Rage Against The Minivan: Why I’m Not A Free-Range Parent
It seems like everyone is talking about â€œfree-range parentingâ€ these days. It started in 2008 when Lenore Skenazy wrote a piece in the New York Sun about letting her 9 year-old son ride the subway alone. Her essay made such an impact that Skenazy later wrote a book called Free-Range Kids: How to Raise Safe, Self-Reliant Children (Without Going Nuts with Worry). Itâ€™s become a popular parenting philosophy, but not without itâ€™s own controversy. Now there are stories of parents being arrested because they let their kids play in the front yard or walk to the park unsupervised..
Personally, I love the idea of teaching kids to be self-reliant. Iâ€™ve written about trying to raise independent, confident kids. And I get that free-range parenting is a good way to do it. But itâ€™s not my thing. Free-range parenting is not for us. Yes, I understand that crime statistics are lower than ever. I’m not a hovering mother . . . my concern isnâ€™t coming from paranoia about stranger danger.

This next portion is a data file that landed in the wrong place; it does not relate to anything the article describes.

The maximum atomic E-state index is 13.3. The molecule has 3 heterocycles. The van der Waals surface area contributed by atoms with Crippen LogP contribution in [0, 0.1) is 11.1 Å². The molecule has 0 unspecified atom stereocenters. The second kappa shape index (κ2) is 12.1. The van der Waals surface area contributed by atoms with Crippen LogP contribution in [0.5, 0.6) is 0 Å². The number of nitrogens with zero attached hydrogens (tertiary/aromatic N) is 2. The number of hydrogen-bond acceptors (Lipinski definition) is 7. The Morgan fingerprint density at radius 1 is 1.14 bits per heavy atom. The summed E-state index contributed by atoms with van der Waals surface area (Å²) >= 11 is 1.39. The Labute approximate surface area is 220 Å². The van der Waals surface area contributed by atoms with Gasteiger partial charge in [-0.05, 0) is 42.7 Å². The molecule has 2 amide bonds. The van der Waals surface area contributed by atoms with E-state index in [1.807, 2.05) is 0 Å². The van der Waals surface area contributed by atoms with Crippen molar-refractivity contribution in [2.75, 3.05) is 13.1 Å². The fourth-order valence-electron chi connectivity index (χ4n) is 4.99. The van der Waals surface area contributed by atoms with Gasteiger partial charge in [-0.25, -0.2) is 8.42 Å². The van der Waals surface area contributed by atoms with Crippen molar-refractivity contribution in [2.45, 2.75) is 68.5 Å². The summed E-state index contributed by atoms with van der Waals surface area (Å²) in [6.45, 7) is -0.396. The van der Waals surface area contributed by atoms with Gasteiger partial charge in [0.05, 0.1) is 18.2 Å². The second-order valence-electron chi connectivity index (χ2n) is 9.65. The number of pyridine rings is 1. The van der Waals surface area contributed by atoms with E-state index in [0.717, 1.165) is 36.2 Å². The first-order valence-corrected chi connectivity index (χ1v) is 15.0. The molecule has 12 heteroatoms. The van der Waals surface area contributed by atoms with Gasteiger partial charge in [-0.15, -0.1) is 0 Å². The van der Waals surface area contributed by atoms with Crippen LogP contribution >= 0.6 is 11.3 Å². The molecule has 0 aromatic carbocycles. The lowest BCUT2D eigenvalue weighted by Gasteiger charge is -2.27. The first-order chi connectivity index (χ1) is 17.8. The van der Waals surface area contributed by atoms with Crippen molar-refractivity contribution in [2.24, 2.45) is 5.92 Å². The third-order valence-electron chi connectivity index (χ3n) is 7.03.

But I know my kids. I know myself. And thatâ€™s why, if my kids are playing outside, I usually have them in my line of sight. I know who they are with and what they are doing. No, watching them doesnâ€™t automatically protect them from all the injuries that could happen outside. They are kids. Things happen.
And those things happen whether youâ€™re watching your kids or letting them free-range all over the place. But parenting isnâ€™t just about protecting your kids from random accidents or injuries. Kids need more than freedom for outside activities. Our parenting style is about helping our kids be productive nowâ€”and then building a foundation so they can become motivated teenagers and independent adults in the future. Giving them the specific structure to develop this way is my job as a parent.